04/11/2020, 3:18 PM
Hey guys, I have a question regarding REST APIs and Kotlin. Normally, we define mutability of properties through `val`and
. But when a model is stored in a database and edited in a frontend, we (de-)serialize the model, which removes the usefulness of
, because objects are newly created when deserialized (e.g. from a JSON request body). In my
endpoints, I want to make sure only the fields are updated which are actually mutable, so right now I manually get the old version of the model from the database and update mutable fields one by one manually from the new instance. For me, this has 2 problems: If I only update the var fields, the client might wonder why the other fields did not update on the next request. Secondly, when the model changes, it is easy to forget updating the manual updating code. Anybody got a better approach to this? Do you prever PUT endpoints per mutable property instead?


04/11/2020, 3:44 PM
But when a model is stored in a database and edited in a frontend, we (de-)serialize the model, which removes the usefulness of 
, because objects are newly created when deserialized (e.g. from a JSON request body)
this is a common misconception. there are in fact libraries that will let you deserialize to classes with val properties, see
for an example


04/11/2020, 6:16 PM
I know that and use the library. My point is that immutability of a single JVM object is not the same as immutability of the “same” logical object (so a model with the same ID), as there could be multiple instances of an object with the same ID, one from the DB and one from the request, but maybe there just is no automatic way to achieve what I want


04/11/2020, 6:30 PM
is that not true of literally any language though? I don’t see how this is a Kotlin thing, or even a referential immutability thing when talking about a greater system that concerns itself with multiple nodes that could have multiple “instances” of a logical object-like concept in transit in either direction at one time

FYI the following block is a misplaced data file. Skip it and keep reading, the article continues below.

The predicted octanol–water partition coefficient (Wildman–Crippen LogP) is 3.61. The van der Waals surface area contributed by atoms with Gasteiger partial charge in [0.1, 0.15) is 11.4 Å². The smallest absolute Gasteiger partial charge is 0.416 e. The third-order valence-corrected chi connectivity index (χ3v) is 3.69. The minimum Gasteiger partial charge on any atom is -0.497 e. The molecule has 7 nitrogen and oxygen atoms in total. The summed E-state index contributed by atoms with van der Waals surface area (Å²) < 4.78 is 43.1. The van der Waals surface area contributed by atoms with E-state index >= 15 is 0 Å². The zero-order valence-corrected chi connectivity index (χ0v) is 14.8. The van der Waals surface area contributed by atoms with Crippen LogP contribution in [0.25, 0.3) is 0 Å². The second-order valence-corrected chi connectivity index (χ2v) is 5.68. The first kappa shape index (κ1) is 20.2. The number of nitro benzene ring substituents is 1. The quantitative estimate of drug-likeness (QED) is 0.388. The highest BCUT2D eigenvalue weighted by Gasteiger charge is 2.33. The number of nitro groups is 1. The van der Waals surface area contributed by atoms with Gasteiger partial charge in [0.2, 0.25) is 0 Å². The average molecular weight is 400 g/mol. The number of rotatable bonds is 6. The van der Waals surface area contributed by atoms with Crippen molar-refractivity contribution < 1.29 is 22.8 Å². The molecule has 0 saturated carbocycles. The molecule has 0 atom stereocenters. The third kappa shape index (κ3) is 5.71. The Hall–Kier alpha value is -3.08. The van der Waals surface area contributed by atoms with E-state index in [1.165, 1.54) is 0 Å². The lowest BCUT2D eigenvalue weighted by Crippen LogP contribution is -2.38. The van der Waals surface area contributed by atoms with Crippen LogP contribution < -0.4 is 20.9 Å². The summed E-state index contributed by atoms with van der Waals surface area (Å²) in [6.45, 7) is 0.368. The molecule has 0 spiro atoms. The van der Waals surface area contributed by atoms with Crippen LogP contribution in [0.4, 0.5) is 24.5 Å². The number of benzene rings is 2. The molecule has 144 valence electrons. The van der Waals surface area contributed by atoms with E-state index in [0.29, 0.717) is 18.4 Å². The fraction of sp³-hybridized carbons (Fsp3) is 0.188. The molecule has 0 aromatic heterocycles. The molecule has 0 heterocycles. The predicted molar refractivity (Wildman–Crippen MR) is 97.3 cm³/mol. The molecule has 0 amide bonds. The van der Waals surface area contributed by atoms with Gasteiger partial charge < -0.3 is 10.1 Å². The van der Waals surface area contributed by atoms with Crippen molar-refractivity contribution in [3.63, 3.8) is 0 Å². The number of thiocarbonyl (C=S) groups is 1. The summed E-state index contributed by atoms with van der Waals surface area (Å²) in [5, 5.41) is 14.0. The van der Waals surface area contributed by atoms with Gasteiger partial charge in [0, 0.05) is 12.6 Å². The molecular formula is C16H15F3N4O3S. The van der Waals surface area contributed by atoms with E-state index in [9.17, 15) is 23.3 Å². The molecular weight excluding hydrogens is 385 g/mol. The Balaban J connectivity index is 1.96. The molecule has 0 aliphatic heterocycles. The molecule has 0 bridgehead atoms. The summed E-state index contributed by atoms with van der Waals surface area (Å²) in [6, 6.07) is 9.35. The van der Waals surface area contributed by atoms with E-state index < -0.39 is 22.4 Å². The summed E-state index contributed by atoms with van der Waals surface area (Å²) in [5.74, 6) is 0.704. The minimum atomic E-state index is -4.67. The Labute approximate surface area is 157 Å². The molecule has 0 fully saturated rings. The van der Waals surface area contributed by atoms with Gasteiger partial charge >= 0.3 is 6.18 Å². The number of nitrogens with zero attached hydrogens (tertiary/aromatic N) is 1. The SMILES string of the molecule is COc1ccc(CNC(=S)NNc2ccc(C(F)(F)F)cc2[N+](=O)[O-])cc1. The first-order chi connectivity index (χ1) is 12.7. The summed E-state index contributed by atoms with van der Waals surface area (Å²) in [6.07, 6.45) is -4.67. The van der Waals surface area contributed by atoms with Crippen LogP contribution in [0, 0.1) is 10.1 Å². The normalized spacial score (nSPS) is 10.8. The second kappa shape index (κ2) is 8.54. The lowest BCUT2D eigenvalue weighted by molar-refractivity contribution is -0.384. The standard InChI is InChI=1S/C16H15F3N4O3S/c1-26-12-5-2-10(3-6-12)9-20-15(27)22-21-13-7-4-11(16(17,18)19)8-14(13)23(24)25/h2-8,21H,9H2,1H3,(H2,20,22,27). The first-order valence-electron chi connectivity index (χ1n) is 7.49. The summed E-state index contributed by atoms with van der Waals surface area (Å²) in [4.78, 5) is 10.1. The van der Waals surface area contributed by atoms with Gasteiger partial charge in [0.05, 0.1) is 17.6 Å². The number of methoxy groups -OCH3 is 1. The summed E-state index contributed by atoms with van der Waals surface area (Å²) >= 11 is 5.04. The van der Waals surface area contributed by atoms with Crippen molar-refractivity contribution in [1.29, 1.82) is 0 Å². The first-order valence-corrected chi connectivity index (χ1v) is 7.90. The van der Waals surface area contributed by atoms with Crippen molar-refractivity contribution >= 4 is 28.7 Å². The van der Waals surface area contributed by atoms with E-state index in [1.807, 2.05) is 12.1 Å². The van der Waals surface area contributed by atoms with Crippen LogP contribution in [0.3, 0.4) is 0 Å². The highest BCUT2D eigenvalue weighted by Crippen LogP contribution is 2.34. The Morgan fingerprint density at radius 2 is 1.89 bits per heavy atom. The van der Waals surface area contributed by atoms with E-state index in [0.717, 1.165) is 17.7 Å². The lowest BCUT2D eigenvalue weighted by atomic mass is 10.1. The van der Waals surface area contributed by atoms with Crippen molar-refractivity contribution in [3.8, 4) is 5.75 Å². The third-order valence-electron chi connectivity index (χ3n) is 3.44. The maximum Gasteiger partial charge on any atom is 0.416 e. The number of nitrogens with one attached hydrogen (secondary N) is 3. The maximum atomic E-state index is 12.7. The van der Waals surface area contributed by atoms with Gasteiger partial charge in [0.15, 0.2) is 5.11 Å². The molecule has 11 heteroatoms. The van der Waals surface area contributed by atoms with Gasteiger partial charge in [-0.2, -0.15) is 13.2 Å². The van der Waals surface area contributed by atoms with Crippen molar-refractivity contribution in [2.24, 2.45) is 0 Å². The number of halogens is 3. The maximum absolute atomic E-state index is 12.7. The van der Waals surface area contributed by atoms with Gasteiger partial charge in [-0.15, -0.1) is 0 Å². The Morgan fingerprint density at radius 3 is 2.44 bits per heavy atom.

👍 1


04/13/2020, 12:41 PM
Sounds like the start of reinventing Hibernate and merging detached objects into the session 😨
😱 3

Johannes Zick

04/14/2020, 8:00 AM
Mostly it sounds like you allow fields on a put request that should not be modified. I'd recommend disallowing those fields, or ignoring them. One informs the user that he sent a field which cannot be changed, the other makes it easier to reuse objects especially in JavaScript. A matter of taste. Just in case, although I cannot tell if this is what is going on, never use Hibernate (or whatever you use) models for the API. Always keep those separate. Probably even the input and return models for the API.
👍 1

David Eriksson

04/15/2020, 9:00 AM
I don't see how val/var helps in this case. Updating "resources" is a pain point in REST(ish) APIs.


04/16/2020, 1:28 PM
Sounds like you need a DTO object that only contains those fields the user can change. Load the request data into the DTO, validate, and if correct, then map to the corresponding domain class to store in the database. Also don't forget about the copy method you get free with data classes which might help if merging data is not an option.


04/16/2020, 3:17 PM
I agree that my initial post was a little bit stupid, usually I use DTOs and map them into the original model, but I was working in an annoying situation where I have polymorphic deserialization for my model (around 10 subclasses), so I would need to recreate the whole class hierarchy again as DTOs and then still map them somehow anyway, which was an annoying thought. As a middleground I added an
open fun updateModel(newModel)
which I can call on the existing model from the database, pass the one from the API call and in there decide what is allowed to be updated. It’s still not as clean as DTOs, so maybe I will change it in the future. Also true that it is not very Kotlin specific, I should have posted it in #random or thought about it more myself before posting at all.
I think what I actually wanted in the @Immutable annotation from Hibernate, except I’m working with KMongo/MongoDB so anyway.